Three Things to Know About Building Prostate Cancer Awareness

  ABaby-boomer2t the just-concluded UsTOO 25th Anniversary Celebration in Chicago, I gave a short talk on marketing tactics that can help increase awareness about prostate cancer at the grass roots with the goal of increasing contributions. Here, and in two subsequent posts, I’ll talk about how anyone can apply a few simple principles and become a more effective advocate.

We’re here to talk about awareness and fundraising. Just as it does alphabetically, awareness must come before fundraising. That means we need to develop effective ways to increase awareness about prostate cancer among the public at large. My focus here is on what we can do as individuals on our own to help accomplish this goal.

There are three basic marketing realities we need to take care of before we can launch any awareness campaign:

1. Know what we’re competing with.
2. Know who are our “customers” are.
3. Know what they are looking for.

Know what we’re competing with: When I googled the phrase, “breast cancer awareness” I got 52,900,000 results. “Prostate cancer awareness” yielded just over a million. So, while there’s growing awareness about prostate cancer, there’s still a big awareness gap in the public’s mind. However, a guaranteed way not to to close that gap is to simply imitate something’s that already out there. Frankly, there’s little chance that blue September will ever achieve the same public awareness as the marketing juggernaut known as “pink October.” We need different strategies than just substituting blue ribbons for pink ones. There are many other cancers, as well, and each is a worthy cause. The question is, how do we make prostate cancer awareness distinct and compelling?

Know who our customers are: I think our “customers,” are everywhere. They’re the aging baby boom generation born between 1946 and 1964–adding up to some 77 million of us in the United States. I’m a leading edge baby boomer, born in 1946, now 68 years old, diagnosed when I was 62. Depending on who you ask, the average age of prostate cancer diagnosis is between 65 to 67. The sheer number of us aging boomers is projected to increase prostate cancer diagnoses in the US from about 220,000 in 2015 to around 300,000 by 2030, when the lagging edge of boomers born in 1964 start turning 65.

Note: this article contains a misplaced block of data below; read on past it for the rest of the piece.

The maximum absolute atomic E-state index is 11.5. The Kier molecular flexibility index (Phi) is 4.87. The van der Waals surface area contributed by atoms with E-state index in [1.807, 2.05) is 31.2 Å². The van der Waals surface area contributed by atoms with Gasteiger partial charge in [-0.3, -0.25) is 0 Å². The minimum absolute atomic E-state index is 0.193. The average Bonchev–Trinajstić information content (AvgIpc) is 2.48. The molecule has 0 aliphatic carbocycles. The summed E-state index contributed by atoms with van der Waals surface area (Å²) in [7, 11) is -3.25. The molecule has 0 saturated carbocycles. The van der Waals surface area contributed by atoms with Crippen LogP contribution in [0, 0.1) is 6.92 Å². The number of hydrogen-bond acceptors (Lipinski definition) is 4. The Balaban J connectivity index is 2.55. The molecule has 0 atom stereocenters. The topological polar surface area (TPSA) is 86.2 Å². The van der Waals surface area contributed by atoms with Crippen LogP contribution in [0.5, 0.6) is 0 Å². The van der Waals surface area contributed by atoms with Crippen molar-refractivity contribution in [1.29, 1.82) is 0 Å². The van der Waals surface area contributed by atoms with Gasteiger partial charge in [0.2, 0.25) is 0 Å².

That’s about one out of six male boomers who will be diagnosed with prostate cancer at some point in his life. But we’re not the only target customers. Don’t forget boomer women as well as the sons and daughters of boomers.  That adds up to millions of potential advocates. For better or worse, prostate cancer awareness definitely has demographics on its side.

Know what they are looking for:  Or to use the marketing lingo, what are boomer aspirations?  Boomers have been called the “Peter Pan” generation, obsessed with beauty and health, and never growing old. Bob Dylan’s “Forever Young” is our generational anthem. If you’ve ever watched Parenthood on TV, you probably already know this.

Despite what we’d like to believe, in many ways we boomers are not that different than our parents. Like them, we boomers—especially men—do not want to talk about disease and certainly not cancer, even though we rank Alzheimers and cancer as our greatest health concerns. Also, we built our generational reputation in the 1960’s by not trusting authority, and as adults having watched MASH, ER, and Grey’s Anatomy, instead of Marcus Welby, we definitely do not see doctors as “gods in white lab coats.” So an appeal to medical authority–“you should get tested”– will not be all that effective with many boomers.

We boomers are also the generation that began the free speech movement, populated the Vietnam protests, and went on to become parents actively involved–some might say over-involved–in our children’s lives.

That’s proof that fire still burns in many boomer bellies: these are the folks who will happily adopt a new cause now that they are becoming grandparents. If they can feel they can make a positive difference, even if they don’t actually have—or can even get—prostate cancer, those are the folks that will help raise awareness about this pervasive men’s disease.

However, as the author of Bowling Alone has pointed out, boomers are not the enthusiastic club joiners that our parents of the greatest generation were. We’re doubtless more likely to head to the Internet and less likely to seek out face-to-face support groups on our own. So, how do we locate and inspire these “I want to make a difference” boomers who will become advocates, ready to spread awareness and passion—and then be glad to ask their friends for money?

In the next post we’ll look at some tactics we can use find and energize these “fire-in-the-belly” boomers.

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